When all hell breaks loose, does that mean the two of you are really in trouble? Mark Epstein used to think so…
One of the first fights my wife and I ever had, some months into our marriage, was about how to wash lettuce. It was a small thing that flared into a big thing, and it sent me running to my therapist for help in putting out the fire. We were newly married, and making dinner after work in our new apartment. I was preparing the salad, and my wife made a suggestion that I heard as a criticism. Or perhaps she criticized me and then claimed she was making a suggestion; it depends on who you want to believe. In any case, suddenly we were at odds. Things had gone wrong. Our unity, our very love for each other, was disrupted. Our marriage, the foundation of all that we believed in, was under siege. She thought I was oversensitive and ridiculous. I thought she was controlling and unapologetic. We could not see eye to eye. I had trouble even looking at her.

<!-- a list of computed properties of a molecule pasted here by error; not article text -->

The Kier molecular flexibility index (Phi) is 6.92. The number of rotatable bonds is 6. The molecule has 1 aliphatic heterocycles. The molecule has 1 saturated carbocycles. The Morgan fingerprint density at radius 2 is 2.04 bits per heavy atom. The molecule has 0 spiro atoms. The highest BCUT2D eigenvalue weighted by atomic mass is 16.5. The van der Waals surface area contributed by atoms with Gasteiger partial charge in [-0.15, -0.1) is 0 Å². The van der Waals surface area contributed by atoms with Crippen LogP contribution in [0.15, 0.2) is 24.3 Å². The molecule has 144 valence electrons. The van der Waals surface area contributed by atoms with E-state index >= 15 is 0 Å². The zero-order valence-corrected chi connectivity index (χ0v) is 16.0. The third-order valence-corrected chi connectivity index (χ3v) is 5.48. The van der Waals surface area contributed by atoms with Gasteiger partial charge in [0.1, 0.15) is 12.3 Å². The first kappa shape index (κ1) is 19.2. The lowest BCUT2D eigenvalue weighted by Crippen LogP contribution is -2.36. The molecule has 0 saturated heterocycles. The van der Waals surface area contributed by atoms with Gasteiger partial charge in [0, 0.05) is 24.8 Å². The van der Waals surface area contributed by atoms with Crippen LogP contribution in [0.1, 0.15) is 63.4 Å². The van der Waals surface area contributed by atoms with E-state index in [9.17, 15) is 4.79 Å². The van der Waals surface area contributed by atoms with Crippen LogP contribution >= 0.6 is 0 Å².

I was still angry when I went for my therapy appointment, but frustrated and sheepish and confused as well. “I suppose all I can do at these times is love her all the more strongly,” I said to my therapist, drawing on my reserve of good intention, my belief in my marriage, and my conviction that by force of will I could get these troublesome feelings out of the way. I was frightened to be at odds with the person I most needed and was willing to do whatever my therapist suggested to make things better.
“Love her more strongly? That will never work,” he replied with barely concealed disdain. “What’s wrong with being angry?”